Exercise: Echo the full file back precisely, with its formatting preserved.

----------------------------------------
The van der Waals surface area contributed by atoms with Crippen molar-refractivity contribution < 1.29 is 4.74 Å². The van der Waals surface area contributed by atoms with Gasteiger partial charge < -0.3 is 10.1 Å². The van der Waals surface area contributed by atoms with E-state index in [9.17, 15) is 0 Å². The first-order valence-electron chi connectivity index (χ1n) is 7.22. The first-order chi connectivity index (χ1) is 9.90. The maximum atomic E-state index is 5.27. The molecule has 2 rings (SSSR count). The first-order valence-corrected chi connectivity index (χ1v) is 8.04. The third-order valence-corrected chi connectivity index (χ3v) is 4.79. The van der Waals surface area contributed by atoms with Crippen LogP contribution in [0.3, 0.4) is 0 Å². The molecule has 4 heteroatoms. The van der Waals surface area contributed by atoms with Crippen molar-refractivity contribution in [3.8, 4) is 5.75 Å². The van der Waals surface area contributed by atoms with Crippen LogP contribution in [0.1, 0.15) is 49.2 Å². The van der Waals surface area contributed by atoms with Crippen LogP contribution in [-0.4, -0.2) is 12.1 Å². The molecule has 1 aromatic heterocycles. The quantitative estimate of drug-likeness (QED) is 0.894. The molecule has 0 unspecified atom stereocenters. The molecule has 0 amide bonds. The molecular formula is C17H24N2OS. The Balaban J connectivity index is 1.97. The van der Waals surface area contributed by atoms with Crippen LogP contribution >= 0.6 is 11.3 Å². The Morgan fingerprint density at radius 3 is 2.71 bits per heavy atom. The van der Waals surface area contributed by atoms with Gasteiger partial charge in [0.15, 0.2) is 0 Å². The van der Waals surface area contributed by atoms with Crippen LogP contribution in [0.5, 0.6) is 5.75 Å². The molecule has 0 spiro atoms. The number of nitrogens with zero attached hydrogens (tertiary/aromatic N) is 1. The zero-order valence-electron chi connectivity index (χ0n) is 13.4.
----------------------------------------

The van der Waals surface area contributed by atoms with Crippen molar-refractivity contribution < 1.29 is 4.74 Å². The van der Waals surface area contributed by atoms with Gasteiger partial charge < -0.3 is 10.1 Å². The van der Waals surface area contributed by atoms with E-state index in [9.17, 15) is 0 Å². The first-order valence-electron chi connectivity index (χ1n) is 7.22. The first-order chi connectivity index (χ1) is 9.90. The maximum atomic E-state index is 5.27. The molecule has 2 rings (SSSR count). The first-order valence-corrected chi connectivity index (χ1v) is 8.04. The third-order valence-corrected chi connectivity index (χ3v) is 4.79. The van der Waals surface area contributed by atoms with Crippen LogP contribution in [0.3, 0.4) is 0 Å². The molecule has 4 heteroatoms. The van der Waals surface area contributed by atoms with Crippen molar-refractivity contribution in [3.8, 4) is 5.75 Å². The van der Waals surface area contributed by atoms with Crippen LogP contribution in [0.1, 0.15) is 49.2 Å². The van der Waals surface area contributed by atoms with Crippen LogP contribution in [-0.4, -0.2) is 12.1 Å². The molecule has 1 aromatic heterocycles. The quantitative estimate of drug-likeness (QED) is 0.894. The molecule has 0 unspecified atom stereocenters. The molecule has 0 amide bonds. The molecular formula is C17H24N2OS. The Balaban J connectivity index is 1.97. The van der Waals surface area contributed by atoms with Crippen LogP contribution >= 0.6 is 11.3 Å². The Morgan fingerprint density at radius 3 is 2.71 bits per heavy atom. The van der Waals surface area contributed by atoms with Gasteiger partial charge in [0.15, 0.2) is 0 Å². The van der Waals surface area contributed by atoms with Crippen LogP contribution in [0.5, 0.6) is 5.75 Å². The molecule has 0 spiro atoms. The number of nitrogens with zero attached hydrogens (tertiary/aromatic N) is 1. The zero-order valence-electron chi connectivity index (χ0n) is 13.4.